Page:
Mobility-Minded: Program to crack down on handicap parking violations helpful, successful

Published on Monday, 3 February 2014 22:02 - Written by KENNETH DEAN


Ricky Polcer walks through Tyler retail outlet parking lots with a ticket book in her hand.

She volunteers with the city of Tyler to search out handicap parking violators.

On a recent outing, Ms. Polcer and Tyler police officer James McCraw caught a man illegally parking in a handicap space despite several police cars in the parking lot.

The man pulled away before officers spoke to him, but police snapped a photo of his license plate and issued a citation through the mail.

The violator now faces a $503 fine, which Texas legislators set as the minimum

Members of the Tyler volunteer program, along with Tyler police, have written 7,080 handicap parking citations for a revenue total of $537,809 in the past five years, according to city records.

In Longview, there were 595 citations issued from 2011 to 2013, with fines amounting to $82,721.

The violators are taking up spaces needed for motorists, such as Tyler resident Cindy Grimes.

Grimes, 61, was injured 40 years ago in an accident with a drunken driver. The accident claimed the lives of her mother and her newborn daughter and left her with burns to most of her body, a severed right foot and no toes on her left foot.

The accident happened on the day she left the hospital after giving birth to her daughter.

Mrs. Grimes has a bubbly personality and loves to get out, but she needs to park as close to the door as she can, so she uses handicap parking spots.

“To look at me, you wouldn’t know I am disabled until you see me walk,” she said. “It takes me awhile to get from here to there, but I do not want to sit at home. The handicap parking spaces allows me to do more.”

Mrs. Grimes said she too often finds nondisabled motorists — one time by a Smith County peace officer — using handicapped spots.

“I have actually rolled down my window and asked people if they are handicapped when I see them in the space with no plate or placard,” she said. “One woman said, ‘No,’ and I told her I was. She pulled out and let me have the spot.”

Ms. Polcer said she signed up for the volunteer program to keep spaces available for motorists such as Mrs. Grimes.

“Some days I come out and I write two or more citations, and then other days I won’t see a single violator,” Ms. Polcer said. “You just never know what you’re going to find.

“I do this while I am out running errands. I’m not just coming out looking for violators.”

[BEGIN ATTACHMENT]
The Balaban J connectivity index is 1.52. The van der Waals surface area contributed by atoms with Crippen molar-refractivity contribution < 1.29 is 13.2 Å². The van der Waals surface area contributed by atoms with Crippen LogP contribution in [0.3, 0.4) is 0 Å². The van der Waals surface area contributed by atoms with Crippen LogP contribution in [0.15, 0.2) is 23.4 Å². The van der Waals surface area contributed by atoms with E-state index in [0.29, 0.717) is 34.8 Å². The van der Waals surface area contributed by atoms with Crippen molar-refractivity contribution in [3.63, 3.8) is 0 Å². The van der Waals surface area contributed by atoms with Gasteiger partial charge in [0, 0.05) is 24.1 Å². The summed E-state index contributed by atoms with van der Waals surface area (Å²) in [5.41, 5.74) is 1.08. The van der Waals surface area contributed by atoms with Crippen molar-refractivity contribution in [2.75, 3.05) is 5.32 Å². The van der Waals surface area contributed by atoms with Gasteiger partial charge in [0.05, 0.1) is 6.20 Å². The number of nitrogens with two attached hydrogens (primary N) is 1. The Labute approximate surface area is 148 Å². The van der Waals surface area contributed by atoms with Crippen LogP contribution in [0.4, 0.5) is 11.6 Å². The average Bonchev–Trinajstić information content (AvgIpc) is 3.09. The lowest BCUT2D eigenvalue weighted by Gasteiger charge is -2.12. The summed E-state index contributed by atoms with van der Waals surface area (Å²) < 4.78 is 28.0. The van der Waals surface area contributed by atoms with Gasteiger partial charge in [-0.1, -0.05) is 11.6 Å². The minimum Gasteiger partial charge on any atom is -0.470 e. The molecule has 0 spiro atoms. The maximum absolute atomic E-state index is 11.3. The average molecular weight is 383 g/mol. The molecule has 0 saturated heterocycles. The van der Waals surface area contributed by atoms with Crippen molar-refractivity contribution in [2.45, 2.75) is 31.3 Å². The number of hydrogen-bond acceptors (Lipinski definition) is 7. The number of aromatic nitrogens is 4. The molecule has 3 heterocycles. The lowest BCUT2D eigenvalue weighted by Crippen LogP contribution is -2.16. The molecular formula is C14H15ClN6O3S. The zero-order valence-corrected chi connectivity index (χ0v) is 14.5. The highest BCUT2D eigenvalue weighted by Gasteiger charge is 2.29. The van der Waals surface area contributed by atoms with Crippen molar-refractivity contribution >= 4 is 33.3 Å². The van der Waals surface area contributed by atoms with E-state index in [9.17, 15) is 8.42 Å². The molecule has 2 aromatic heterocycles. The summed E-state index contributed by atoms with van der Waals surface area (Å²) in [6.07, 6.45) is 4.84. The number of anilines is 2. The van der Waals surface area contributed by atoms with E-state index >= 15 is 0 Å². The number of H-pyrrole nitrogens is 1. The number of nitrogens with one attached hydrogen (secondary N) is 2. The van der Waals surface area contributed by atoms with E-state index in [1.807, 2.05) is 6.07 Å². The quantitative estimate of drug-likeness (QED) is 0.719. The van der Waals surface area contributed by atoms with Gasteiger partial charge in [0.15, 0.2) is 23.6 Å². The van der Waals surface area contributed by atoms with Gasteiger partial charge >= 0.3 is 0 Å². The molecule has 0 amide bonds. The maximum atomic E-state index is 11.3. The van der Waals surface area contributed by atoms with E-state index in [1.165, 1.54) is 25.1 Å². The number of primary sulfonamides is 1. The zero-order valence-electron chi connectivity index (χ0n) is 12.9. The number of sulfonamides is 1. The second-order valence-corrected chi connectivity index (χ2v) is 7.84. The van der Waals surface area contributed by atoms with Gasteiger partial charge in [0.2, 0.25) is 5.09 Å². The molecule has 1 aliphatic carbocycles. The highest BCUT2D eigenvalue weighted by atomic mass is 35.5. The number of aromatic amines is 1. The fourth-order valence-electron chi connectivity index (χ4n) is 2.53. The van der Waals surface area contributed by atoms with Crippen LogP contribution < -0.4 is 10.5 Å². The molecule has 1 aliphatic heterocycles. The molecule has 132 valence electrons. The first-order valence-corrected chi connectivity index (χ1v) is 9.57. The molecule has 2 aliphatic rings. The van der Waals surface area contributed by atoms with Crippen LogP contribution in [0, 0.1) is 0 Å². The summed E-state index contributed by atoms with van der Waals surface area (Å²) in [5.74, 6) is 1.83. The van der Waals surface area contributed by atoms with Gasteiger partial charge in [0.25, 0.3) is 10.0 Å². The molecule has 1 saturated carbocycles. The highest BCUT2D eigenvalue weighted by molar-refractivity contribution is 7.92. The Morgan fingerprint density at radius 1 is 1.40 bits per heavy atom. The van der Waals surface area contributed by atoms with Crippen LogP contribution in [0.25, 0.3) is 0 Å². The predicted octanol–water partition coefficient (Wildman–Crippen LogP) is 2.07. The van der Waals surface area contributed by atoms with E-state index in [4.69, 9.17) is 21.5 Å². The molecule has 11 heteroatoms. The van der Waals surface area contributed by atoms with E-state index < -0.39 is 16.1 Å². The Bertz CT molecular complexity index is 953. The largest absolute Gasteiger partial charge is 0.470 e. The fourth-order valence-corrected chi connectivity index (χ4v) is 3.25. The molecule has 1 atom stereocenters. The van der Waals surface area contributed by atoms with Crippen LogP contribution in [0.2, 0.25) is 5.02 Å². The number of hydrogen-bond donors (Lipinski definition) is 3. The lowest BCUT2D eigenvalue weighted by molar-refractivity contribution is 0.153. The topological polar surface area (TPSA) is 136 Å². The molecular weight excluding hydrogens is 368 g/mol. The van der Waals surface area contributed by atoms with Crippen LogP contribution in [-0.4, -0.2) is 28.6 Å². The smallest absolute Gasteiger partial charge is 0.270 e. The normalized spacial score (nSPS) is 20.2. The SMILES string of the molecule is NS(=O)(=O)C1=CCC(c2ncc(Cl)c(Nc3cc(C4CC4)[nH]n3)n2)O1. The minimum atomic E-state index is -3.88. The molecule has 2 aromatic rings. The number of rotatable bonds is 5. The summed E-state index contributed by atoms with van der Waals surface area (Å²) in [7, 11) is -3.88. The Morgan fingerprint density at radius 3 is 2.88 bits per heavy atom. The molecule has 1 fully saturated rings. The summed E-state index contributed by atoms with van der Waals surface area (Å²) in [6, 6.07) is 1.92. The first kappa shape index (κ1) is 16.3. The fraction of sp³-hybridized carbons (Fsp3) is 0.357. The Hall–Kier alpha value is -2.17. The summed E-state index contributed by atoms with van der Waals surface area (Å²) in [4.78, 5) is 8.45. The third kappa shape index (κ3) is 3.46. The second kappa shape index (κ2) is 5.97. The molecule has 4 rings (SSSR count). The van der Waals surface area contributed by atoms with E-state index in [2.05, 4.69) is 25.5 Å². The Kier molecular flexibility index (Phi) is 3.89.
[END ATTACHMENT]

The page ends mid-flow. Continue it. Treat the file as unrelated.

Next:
Ms. Polcer said averages between 20 and 30 citations monthly.

The state law defines a person with a disability as having one or more of the following:

n A visual acuity of 20/200 or less in the better eye with correcting lenses.

n Visual acuity of more than 20/200 but with a limited field of vision in which the widest diameter of the visual field subtends an angle of 20 degrees or less

n Mobility problems that substantially impair a person’s ability to move around. These problems can be caused by: Paralysis, lung disease, cardiac deficiency, wheelchair confinement, arthritis, foot disorder or other medical condition causing a person to use a brace, cane, crutch or other assistive device.

Tyler police officer McCraw said a blue placard is for a person who has a permanent disability. The placard is renewable every four years.

“A person can either have the placard or license plates indicating they are disabled,” McCraw said. “If they don’t have these, then they are in violation.”

According to the Texas Department of Motor Vehicles, a red placard is for a person who has a temporary disability. The red placard expires within six months.

The DMV also cites that the parking placard or plate is only valid when being used by the person with the disability or someone who is driving the person with the disability.

“It is a violation of state law to use the placard or plates for a handicap parking spot without the person with the disability in the vehicle. People who misuse handicap parking placards are subject to fines of up to $1,250 and/or up to 50 hours of community service,” the DMV site states.

McCraw said there are five volunteers in the disabled parking enforcement program, and they only do enforcement when they are out shopping.

McCraw said the volunteers go through a course to learn what is required for a citation to stand up in court.

“The No. 1 thing is their safety,” he said. “We make sure it is nonconfrontational. We enforce that in our training that we do not want any confrontations between them and the violator.”

The parking space must be clearly marked, and the volunteer must take photos of the windshield, license plate and several photos of the parking space to show the violation.

McCraw also pointed out that the yellow striped area next to a handicap parking spot is an extension of the spot and illegal to park in.

He said the spots with the striped areas are for people needing extra space to get in and out of their vehicle. If someone is parked there, then the disabled person might not be able to get in or out of their vehicles.

“Basically a lot of these vehicles need a little extra room for the person to get around in their wheelchairs or whatever kind of equipment they might need,” he said.

Motorists also face fines if caught altering a placard, such as changing the expiration date.

“We see these placards that have been altered, and if they do that, then it can be a Class C misdemeanor, and that also results in a $500 fine,” McCraw said.

McCraw said the program to crack down on violators has been successful.

“We get a lot of folks come up to us and tell us they are thankful for what we are doing,” McCraw said. “The volunteers also tell us people thank them for enforcing the violations.”

McCraw said the program also puts more eyes into retail areas to thwart burglaries and other crimes.

“It’s a useful tool for many purposes,” he said.